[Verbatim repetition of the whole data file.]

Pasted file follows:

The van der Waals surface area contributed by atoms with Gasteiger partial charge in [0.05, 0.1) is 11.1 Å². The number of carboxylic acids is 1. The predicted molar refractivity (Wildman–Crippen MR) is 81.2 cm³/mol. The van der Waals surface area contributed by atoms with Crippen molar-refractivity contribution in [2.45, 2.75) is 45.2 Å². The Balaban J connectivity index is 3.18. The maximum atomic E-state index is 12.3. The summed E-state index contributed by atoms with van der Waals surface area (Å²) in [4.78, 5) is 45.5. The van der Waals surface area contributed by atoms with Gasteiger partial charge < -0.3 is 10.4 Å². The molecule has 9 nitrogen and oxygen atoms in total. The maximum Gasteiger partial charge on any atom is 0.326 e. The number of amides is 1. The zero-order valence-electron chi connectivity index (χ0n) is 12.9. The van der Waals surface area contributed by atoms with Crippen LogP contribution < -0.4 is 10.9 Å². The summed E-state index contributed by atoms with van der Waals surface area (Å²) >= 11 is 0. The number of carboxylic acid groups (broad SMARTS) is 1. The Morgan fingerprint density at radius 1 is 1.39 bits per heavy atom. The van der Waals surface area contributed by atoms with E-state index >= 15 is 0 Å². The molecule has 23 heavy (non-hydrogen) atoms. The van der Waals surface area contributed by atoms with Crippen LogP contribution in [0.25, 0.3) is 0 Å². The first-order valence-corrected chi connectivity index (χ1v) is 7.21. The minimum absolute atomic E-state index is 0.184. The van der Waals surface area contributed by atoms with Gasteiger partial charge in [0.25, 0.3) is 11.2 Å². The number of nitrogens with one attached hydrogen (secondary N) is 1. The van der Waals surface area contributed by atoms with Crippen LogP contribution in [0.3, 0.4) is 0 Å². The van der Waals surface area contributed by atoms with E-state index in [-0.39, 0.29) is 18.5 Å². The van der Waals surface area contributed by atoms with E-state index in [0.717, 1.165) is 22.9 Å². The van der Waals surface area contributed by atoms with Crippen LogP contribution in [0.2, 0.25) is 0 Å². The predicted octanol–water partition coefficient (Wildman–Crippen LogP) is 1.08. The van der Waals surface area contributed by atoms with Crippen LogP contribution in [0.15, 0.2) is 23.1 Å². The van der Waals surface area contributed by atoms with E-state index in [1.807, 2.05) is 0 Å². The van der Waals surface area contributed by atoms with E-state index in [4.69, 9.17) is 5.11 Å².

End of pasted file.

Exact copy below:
The van der Waals surface area contributed by atoms with Gasteiger partial charge in [0.05, 0.1) is 11.1 Å². The number of carboxylic acids is 1. The predicted molar refractivity (Wildman–Crippen MR) is 81.2 cm³/mol. The van der Waals surface area contributed by atoms with Crippen molar-refractivity contribution in [2.45, 2.75) is 45.2 Å². The Balaban J connectivity index is 3.18. The maximum atomic E-state index is 12.3. The summed E-state index contributed by atoms with van der Waals surface area (Å²) in [4.78, 5) is 45.5. The van der Waals surface area contributed by atoms with Gasteiger partial charge < -0.3 is 10.4 Å². The molecule has 9 nitrogen and oxygen atoms in total. The maximum Gasteiger partial charge on any atom is 0.326 e. The number of amides is 1. The zero-order valence-electron chi connectivity index (χ0n) is 12.9. The van der Waals surface area contributed by atoms with Crippen LogP contribution < -0.4 is 10.9 Å². The summed E-state index contributed by atoms with van der Waals surface area (Å²) >= 11 is 0. The number of carboxylic acid groups (broad SMARTS) is 1. The Morgan fingerprint density at radius 1 is 1.39 bits per heavy atom. The van der Waals surface area contributed by atoms with E-state index >= 15 is 0 Å². The molecule has 23 heavy (non-hydrogen) atoms. The van der Waals surface area contributed by atoms with Crippen LogP contribution in [0.25, 0.3) is 0 Å². The first-order valence-corrected chi connectivity index (χ1v) is 7.21. The minimum absolute atomic E-state index is 0.184. The van der Waals surface area contributed by atoms with Gasteiger partial charge in [0.25, 0.3) is 11.2 Å². The number of nitrogens with one attached hydrogen (secondary N) is 1. The van der Waals surface area contributed by atoms with Crippen LogP contribution in [0.3, 0.4) is 0 Å². The van der Waals surface area contributed by atoms with E-state index in [-0.39, 0.29) is 18.5 Å². The van der Waals surface area contributed by atoms with E-state index in [0.717, 1.165) is 22.9 Å². The van der Waals surface area contributed by atoms with Crippen LogP contribution in [0.2, 0.25) is 0 Å². The predicted octanol–water partition coefficient (Wildman–Crippen LogP) is 1.08. The van der Waals surface area contributed by atoms with Crippen LogP contribution in [0.15, 0.2) is 23.1 Å². The van der Waals surface area contributed by atoms with E-state index in [1.807, 2.05) is 0 Å². The van der Waals surface area contributed by atoms with E-state index in [4.69, 9.17) is 5.11 Å².